“I created the costume and took a lot of time to make it,” Anti recalls. “I used tulle fabric that I roughly stitched together on the sides, nude sheer tights, acrylic crystals, and teardrop beads of different sizes that I hot glued and sewed directly to the fabric.

I wanted to give the illusion of my subject being naked, and that her skin is covered by crystals. Transparent nude-colored, transparent tulle was used.

The photoshoot was very challenging. The concept was to be photographed next to the glacier. We had to photograph under the freezing wind and rain. My model was half-naked, wearing a bodysuit and an ice costume. I had to be very quick and very efficient.”

The Photographer’s Favorite Photo

“I love them all!” says the conceptual artist. “But if I had to choose [a favorite], I’d probably select Global Warming. This is a self-portrait in which I am holding a melting globe. This is a very personal image that symbolizes the entire project.

I commissioned someone to create it [hand painted desktop globe] in the US for me. Then I took it with me to Iceland in my luggage.”

Global Warming
Pre-shoot sketch by Anya Anti

One of her assistants applied paint on her fingers on location to create the effect of a melting planet with dripping paint. While editing, she figured it needed a more mountainous background with fog than the one it was shot on and swapped it for a different locale in Photoshop.

The Gear and Post-Processing

Anti shot the project in Iceland with a Nikon D600 DSLR, a NIKKOR 50mm f/1. 4, and a NIKKOR 85mm f/1. 8 on autofocus.

Pollution

All shots were taken in natural light and sometimes with a silver reflector.

“I do RAW processing and most of the color correction and color grading in Lightroom,” says Anti. “Then I do compositing and retouching in Photoshop. [The photos] are not necessarily compositing heavy, but I always incorporate some level of it in my work. I’m also a perfectionist and give a lot of attention to the details.

“That’s why I spend some time cleaning things up with the clone stamp and healing brush, perfecting shapes with liquify, and making local color and contract adjustments with masks. In the end, I may apply some effects like extra color work, contrast, or textures like rain and snow.

“On average, I spend 3-5 hours per photo.”

Anti’s Beginnings as a Photographer

“I’ve always been a creative person,” says the environmental photographer. “As a child, I was good at painting and crafts. In 2010 I discovered photography and fell in love with it. With only $400 worth of savings, I bought my first DSLR camera [while in the university in Ukraine studying metallurgy, the field for which she received her diploma.]

“Unfortunately, I didn’t have an art background, access to professional education in my country, teaching experts or tutorials, mentors, or photographer friends. So, I had to learn everything by myself. Social media and online communities were the best places to gain all of my inspiration and knowledge. By trial and error and analyzing other photographers’ work, I learned and improved.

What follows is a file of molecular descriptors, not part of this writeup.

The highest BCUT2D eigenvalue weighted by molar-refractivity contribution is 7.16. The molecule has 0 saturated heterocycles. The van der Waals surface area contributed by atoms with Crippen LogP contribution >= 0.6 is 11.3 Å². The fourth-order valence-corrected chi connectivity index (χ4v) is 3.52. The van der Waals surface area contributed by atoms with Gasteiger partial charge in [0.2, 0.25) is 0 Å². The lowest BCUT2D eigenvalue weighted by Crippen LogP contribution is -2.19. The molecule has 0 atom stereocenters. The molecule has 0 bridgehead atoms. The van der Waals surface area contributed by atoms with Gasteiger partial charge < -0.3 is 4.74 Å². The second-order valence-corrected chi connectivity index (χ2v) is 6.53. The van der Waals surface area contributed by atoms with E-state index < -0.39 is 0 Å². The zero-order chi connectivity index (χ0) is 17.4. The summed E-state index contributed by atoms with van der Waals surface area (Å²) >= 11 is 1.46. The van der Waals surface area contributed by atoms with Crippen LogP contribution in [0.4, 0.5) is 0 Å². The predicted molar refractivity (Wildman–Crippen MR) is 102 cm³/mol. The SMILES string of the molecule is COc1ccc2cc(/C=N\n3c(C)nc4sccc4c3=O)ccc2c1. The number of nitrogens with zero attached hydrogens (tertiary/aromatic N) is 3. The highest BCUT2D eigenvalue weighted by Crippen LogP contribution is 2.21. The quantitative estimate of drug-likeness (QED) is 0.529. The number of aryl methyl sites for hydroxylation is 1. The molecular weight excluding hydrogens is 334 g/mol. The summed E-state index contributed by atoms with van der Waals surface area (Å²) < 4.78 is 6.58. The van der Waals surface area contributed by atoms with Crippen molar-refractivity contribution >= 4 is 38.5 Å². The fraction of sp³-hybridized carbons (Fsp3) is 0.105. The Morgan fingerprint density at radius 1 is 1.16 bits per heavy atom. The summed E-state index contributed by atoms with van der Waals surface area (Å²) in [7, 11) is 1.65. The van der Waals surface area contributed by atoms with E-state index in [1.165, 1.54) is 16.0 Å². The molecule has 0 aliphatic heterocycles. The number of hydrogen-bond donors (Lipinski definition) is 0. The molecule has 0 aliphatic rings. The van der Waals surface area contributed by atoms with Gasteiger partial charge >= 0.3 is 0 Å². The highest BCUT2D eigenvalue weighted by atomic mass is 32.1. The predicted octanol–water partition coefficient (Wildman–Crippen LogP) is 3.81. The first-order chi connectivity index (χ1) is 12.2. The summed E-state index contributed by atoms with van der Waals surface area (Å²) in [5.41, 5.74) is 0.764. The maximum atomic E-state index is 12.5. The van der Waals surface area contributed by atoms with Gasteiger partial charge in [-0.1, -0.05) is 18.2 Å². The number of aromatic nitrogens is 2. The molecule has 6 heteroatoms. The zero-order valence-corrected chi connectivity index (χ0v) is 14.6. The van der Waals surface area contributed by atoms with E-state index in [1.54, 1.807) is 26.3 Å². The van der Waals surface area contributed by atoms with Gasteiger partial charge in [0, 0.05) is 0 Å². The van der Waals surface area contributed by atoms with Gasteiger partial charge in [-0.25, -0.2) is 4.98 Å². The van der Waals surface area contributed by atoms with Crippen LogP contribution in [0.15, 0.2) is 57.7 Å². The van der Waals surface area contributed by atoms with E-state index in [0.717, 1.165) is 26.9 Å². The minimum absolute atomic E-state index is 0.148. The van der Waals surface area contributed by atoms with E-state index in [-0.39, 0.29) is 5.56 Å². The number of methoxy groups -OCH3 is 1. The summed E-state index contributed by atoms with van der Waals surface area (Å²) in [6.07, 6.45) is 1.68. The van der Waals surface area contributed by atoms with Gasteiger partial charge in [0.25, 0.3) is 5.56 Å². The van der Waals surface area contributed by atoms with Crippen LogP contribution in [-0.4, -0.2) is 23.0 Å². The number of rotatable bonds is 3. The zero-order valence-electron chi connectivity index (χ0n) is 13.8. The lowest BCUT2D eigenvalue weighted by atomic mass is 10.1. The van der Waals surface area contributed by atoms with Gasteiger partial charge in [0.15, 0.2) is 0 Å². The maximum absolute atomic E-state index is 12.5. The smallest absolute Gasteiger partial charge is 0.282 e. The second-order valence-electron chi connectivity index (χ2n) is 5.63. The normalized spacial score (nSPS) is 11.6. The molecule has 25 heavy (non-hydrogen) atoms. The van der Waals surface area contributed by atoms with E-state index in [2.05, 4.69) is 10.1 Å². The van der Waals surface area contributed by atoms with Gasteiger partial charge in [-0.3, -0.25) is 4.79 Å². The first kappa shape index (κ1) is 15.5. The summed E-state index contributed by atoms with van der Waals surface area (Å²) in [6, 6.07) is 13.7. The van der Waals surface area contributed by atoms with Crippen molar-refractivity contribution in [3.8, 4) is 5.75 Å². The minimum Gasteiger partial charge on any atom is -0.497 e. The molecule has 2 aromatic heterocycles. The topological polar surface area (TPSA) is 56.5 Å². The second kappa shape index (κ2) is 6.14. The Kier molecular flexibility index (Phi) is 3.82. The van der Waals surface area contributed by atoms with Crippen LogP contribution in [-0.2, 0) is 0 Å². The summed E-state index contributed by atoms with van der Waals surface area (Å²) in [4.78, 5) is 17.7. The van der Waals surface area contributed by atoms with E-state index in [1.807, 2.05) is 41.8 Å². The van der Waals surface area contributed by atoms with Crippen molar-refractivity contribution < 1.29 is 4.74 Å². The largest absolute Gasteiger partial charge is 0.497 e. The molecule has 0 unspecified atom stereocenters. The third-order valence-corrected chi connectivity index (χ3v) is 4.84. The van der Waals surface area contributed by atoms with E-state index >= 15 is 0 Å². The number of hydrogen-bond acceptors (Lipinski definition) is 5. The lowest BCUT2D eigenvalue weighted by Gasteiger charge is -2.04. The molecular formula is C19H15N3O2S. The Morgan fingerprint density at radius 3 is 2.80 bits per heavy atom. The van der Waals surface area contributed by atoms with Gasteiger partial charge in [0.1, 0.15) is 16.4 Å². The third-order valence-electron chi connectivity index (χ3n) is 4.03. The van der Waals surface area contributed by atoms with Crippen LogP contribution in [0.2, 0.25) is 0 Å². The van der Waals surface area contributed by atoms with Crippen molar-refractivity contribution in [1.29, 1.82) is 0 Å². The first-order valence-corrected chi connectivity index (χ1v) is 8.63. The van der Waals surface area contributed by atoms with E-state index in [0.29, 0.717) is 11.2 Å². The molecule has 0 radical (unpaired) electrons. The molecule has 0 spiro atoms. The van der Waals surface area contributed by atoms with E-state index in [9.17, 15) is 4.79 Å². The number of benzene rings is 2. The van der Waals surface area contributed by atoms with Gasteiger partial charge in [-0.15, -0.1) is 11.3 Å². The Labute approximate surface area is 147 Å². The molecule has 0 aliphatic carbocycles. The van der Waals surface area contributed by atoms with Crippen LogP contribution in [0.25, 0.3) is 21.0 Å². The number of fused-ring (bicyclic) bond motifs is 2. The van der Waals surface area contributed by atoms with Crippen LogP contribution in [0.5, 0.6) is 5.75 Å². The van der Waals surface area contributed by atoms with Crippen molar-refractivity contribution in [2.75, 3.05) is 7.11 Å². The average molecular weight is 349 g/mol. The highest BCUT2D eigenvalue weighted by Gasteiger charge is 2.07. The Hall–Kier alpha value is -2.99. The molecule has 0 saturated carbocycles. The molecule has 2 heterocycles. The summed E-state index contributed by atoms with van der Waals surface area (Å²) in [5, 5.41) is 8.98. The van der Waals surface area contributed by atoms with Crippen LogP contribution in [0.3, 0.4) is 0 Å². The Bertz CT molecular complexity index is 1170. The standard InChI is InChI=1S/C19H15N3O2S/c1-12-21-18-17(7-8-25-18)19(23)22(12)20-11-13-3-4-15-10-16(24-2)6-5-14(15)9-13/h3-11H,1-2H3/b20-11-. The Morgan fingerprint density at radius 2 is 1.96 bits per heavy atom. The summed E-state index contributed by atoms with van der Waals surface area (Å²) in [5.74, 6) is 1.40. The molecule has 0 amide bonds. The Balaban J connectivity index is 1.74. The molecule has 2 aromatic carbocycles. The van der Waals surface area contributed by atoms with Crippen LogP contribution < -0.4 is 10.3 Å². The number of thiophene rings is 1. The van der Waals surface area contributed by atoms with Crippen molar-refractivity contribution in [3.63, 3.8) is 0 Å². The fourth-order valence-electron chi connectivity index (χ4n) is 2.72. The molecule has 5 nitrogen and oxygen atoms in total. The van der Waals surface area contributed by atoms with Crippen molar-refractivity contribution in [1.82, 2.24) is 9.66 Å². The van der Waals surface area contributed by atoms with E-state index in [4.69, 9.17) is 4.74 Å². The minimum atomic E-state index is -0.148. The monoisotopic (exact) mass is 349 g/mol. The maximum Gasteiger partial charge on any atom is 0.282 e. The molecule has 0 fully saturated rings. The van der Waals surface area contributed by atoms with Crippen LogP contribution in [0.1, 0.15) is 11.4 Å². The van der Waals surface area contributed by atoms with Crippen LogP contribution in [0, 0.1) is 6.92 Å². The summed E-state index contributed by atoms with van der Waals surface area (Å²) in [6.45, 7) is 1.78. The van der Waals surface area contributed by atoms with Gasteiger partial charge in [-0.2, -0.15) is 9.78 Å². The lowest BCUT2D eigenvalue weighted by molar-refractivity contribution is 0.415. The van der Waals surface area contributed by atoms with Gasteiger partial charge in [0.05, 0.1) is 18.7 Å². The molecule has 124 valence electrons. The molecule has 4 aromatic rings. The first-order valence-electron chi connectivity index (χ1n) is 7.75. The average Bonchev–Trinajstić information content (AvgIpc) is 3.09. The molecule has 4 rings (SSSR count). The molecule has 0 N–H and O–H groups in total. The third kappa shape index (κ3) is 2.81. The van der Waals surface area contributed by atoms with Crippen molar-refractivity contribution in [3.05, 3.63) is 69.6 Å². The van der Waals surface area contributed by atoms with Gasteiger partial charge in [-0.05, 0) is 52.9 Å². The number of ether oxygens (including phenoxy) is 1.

” When I started photography I was struggling to identify myself. Like many of us, I was trying different genres. One thing was clear: I wanted something different than everyone else.

“When I started shooting people, I wanted to do something beyond just simple portraits. It was important to convey a feeling, tell a story and make an image that is compelling.

” I began to experiment with lenses, shooting techniques and using props. Then, I used Photoshop to edit my photos and added special effects using compositing. A year later, I started creating fine art surrealistic female portraits, which became my preferable genre and a hallmark of my work.”

Plastic Pollution

Her earlier project, Butterflies in My Stomach, was very personal and reflected her struggle with a dark period in her life. But with 2. 5 Seconds, she hopes to bring awareness about climate change, start a conversation about the issue, and educate more people about the facts, the urgency of the crisis, and the seriousness of its consequences.

“This 3-year-long experience taught me a lot,” admits Anti. “I learned about what I am capable of. I learned about people and relationships; I made new connections, did a lot of research, and made many lifestyle changes to live more sustainably.

“I’m a different person now. The final art and the way this project was done made me very proud. My only hope is for it to have at least a little impact or influence on how we treat the Earth.”

You can see more of Anya Anti’s work on her website, 500px, and Instagram.


About the author: Phil Mistry is a photographer and teacher based in Atlanta, GA. He started one of the first digital camera classes in New York City at The International Center of Photography in the 90s. He was the director and teacher for Sony/Popular Photography magazine’s Digital Days Workshops. You can reach him here.


Image credits: All photographs by Anya Anti